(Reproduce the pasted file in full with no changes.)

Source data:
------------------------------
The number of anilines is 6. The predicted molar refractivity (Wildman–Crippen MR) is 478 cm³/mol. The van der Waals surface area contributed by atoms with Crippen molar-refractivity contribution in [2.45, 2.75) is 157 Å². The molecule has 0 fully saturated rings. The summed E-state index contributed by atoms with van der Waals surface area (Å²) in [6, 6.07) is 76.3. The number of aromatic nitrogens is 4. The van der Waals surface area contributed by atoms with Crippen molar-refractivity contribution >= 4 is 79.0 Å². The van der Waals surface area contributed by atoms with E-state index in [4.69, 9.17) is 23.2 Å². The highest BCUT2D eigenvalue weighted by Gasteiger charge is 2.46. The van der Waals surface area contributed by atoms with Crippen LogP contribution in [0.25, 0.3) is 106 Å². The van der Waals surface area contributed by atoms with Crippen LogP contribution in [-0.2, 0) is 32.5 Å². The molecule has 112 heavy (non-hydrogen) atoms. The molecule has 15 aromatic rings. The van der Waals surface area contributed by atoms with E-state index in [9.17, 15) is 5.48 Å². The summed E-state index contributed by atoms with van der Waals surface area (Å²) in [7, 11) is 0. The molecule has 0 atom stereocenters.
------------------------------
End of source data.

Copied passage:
The number of anilines is 6. The predicted molar refractivity (Wildman–Crippen MR) is 478 cm³/mol. The van der Waals surface area contributed by atoms with Crippen molar-refractivity contribution in [2.45, 2.75) is 157 Å². The molecule has 0 fully saturated rings. The summed E-state index contributed by atoms with van der Waals surface area (Å²) in [6, 6.07) is 76.3. The number of aromatic nitrogens is 4. The van der Waals surface area contributed by atoms with Crippen molar-refractivity contribution >= 4 is 79.0 Å². The van der Waals surface area contributed by atoms with E-state index in [4.69, 9.17) is 23.2 Å². The highest BCUT2D eigenvalue weighted by Gasteiger charge is 2.46. The van der Waals surface area contributed by atoms with Crippen LogP contribution in [0.25, 0.3) is 106 Å². The van der Waals surface area contributed by atoms with Crippen LogP contribution in [-0.2, 0) is 32.5 Å². The molecule has 112 heavy (non-hydrogen) atoms. The molecule has 15 aromatic rings. The van der Waals surface area contributed by atoms with E-state index in [9.17, 15) is 5.48 Å². The summed E-state index contributed by atoms with van der Waals surface area (Å²) in [7, 11) is 0. The molecule has 0 atom stereocenters.